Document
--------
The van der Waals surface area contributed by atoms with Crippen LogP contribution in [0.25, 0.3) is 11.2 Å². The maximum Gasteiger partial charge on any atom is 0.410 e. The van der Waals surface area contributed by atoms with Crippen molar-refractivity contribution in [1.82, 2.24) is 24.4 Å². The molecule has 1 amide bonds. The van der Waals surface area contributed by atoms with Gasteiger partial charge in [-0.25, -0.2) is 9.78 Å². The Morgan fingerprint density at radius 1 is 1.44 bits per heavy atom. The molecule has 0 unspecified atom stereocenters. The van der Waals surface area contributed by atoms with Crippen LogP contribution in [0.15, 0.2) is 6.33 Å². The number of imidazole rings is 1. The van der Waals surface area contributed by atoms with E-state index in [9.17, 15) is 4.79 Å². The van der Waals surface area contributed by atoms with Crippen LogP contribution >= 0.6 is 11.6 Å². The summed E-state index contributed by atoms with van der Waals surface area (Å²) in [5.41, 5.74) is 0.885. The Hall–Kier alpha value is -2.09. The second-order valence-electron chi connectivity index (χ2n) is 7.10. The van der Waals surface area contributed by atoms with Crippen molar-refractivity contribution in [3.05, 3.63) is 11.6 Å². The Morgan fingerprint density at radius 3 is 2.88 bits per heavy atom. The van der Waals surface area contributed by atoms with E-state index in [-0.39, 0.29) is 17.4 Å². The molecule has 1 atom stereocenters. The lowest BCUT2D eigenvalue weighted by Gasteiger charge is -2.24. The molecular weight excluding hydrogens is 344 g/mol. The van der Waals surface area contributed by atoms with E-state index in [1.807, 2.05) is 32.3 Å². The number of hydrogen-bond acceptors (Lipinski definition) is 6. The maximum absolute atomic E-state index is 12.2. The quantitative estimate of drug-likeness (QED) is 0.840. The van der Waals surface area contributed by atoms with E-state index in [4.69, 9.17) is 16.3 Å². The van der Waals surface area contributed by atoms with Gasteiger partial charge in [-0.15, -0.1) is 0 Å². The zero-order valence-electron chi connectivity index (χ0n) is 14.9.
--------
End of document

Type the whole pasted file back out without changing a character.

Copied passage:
The van der Waals surface area contributed by atoms with Crippen LogP contribution in [0.25, 0.3) is 11.2 Å². The maximum Gasteiger partial charge on any atom is 0.410 e. The van der Waals surface area contributed by atoms with Crippen molar-refractivity contribution in [1.82, 2.24) is 24.4 Å². The molecule has 1 amide bonds. The van der Waals surface area contributed by atoms with Gasteiger partial charge in [-0.25, -0.2) is 9.78 Å². The Morgan fingerprint density at radius 1 is 1.44 bits per heavy atom. The molecule has 0 unspecified atom stereocenters. The van der Waals surface area contributed by atoms with Crippen LogP contribution in [0.15, 0.2) is 6.33 Å². The number of imidazole rings is 1. The van der Waals surface area contributed by atoms with E-state index in [9.17, 15) is 4.79 Å². The van der Waals surface area contributed by atoms with Crippen LogP contribution >= 0.6 is 11.6 Å². The summed E-state index contributed by atoms with van der Waals surface area (Å²) in [5.41, 5.74) is 0.885. The Hall–Kier alpha value is -2.09. The second-order valence-electron chi connectivity index (χ2n) is 7.10. The van der Waals surface area contributed by atoms with Crippen molar-refractivity contribution in [3.05, 3.63) is 11.6 Å². The Morgan fingerprint density at radius 3 is 2.88 bits per heavy atom. The van der Waals surface area contributed by atoms with E-state index in [-0.39, 0.29) is 17.4 Å². The molecule has 1 atom stereocenters. The lowest BCUT2D eigenvalue weighted by Gasteiger charge is -2.24. The molecular weight excluding hydrogens is 344 g/mol. The van der Waals surface area contributed by atoms with E-state index in [1.807, 2.05) is 32.3 Å². The number of hydrogen-bond acceptors (Lipinski definition) is 6. The maximum absolute atomic E-state index is 12.2. The quantitative estimate of drug-likeness (QED) is 0.840. The van der Waals surface area contributed by atoms with E-state index in [4.69, 9.17) is 16.3 Å². The van der Waals surface area contributed by atoms with Gasteiger partial charge in [-0.15, -0.1) is 0 Å². The zero-order valence-electron chi connectivity index (χ0n) is 14.9.